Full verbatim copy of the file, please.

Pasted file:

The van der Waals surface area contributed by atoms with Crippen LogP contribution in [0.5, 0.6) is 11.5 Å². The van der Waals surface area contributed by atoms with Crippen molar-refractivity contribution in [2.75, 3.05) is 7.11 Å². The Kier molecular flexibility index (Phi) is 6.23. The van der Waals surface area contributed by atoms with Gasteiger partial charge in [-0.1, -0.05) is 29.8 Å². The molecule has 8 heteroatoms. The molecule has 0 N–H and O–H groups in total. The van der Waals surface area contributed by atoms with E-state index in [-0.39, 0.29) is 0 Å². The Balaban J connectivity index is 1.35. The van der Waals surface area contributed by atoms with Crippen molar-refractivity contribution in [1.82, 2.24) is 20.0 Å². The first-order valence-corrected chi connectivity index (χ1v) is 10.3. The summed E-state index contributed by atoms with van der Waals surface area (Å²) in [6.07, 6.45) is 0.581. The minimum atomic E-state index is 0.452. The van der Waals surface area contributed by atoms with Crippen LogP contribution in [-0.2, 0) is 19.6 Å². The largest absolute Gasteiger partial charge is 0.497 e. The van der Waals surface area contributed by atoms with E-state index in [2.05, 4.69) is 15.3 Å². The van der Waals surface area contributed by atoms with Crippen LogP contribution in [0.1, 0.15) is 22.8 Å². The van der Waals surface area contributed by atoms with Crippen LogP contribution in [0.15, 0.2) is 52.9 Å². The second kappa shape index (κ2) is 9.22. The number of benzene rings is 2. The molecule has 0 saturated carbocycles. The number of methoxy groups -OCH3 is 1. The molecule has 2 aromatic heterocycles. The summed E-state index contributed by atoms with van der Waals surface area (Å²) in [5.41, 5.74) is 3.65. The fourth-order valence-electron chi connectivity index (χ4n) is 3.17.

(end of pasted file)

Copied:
The van der Waals surface area contributed by atoms with Crippen LogP contribution in [0.5, 0.6) is 11.5 Å². The van der Waals surface area contributed by atoms with Crippen molar-refractivity contribution in [2.75, 3.05) is 7.11 Å². The Kier molecular flexibility index (Phi) is 6.23. The van der Waals surface area contributed by atoms with Gasteiger partial charge in [-0.1, -0.05) is 29.8 Å². The molecule has 8 heteroatoms. The molecule has 0 N–H and O–H groups in total. The van der Waals surface area contributed by atoms with E-state index in [-0.39, 0.29) is 0 Å². The Balaban J connectivity index is 1.35. The van der Waals surface area contributed by atoms with Crippen molar-refractivity contribution in [1.82, 2.24) is 20.0 Å². The first-order valence-corrected chi connectivity index (χ1v) is 10.3. The summed E-state index contributed by atoms with van der Waals surface area (Å²) in [6.07, 6.45) is 0.581. The minimum atomic E-state index is 0.452. The van der Waals surface area contributed by atoms with Crippen LogP contribution in [-0.2, 0) is 19.6 Å². The largest absolute Gasteiger partial charge is 0.497 e. The van der Waals surface area contributed by atoms with E-state index in [2.05, 4.69) is 15.3 Å². The van der Waals surface area contributed by atoms with Crippen LogP contribution in [0.1, 0.15) is 22.8 Å². The van der Waals surface area contributed by atoms with Crippen LogP contribution in [0.15, 0.2) is 52.9 Å². The second kappa shape index (κ2) is 9.22. The number of benzene rings is 2. The molecule has 0 saturated carbocycles. The number of methoxy groups -OCH3 is 1. The molecule has 2 aromatic heterocycles. The summed E-state index contributed by atoms with van der Waals surface area (Å²) in [5.41, 5.74) is 3.65. The fourth-order valence-electron chi connectivity index (χ4n) is 3.17.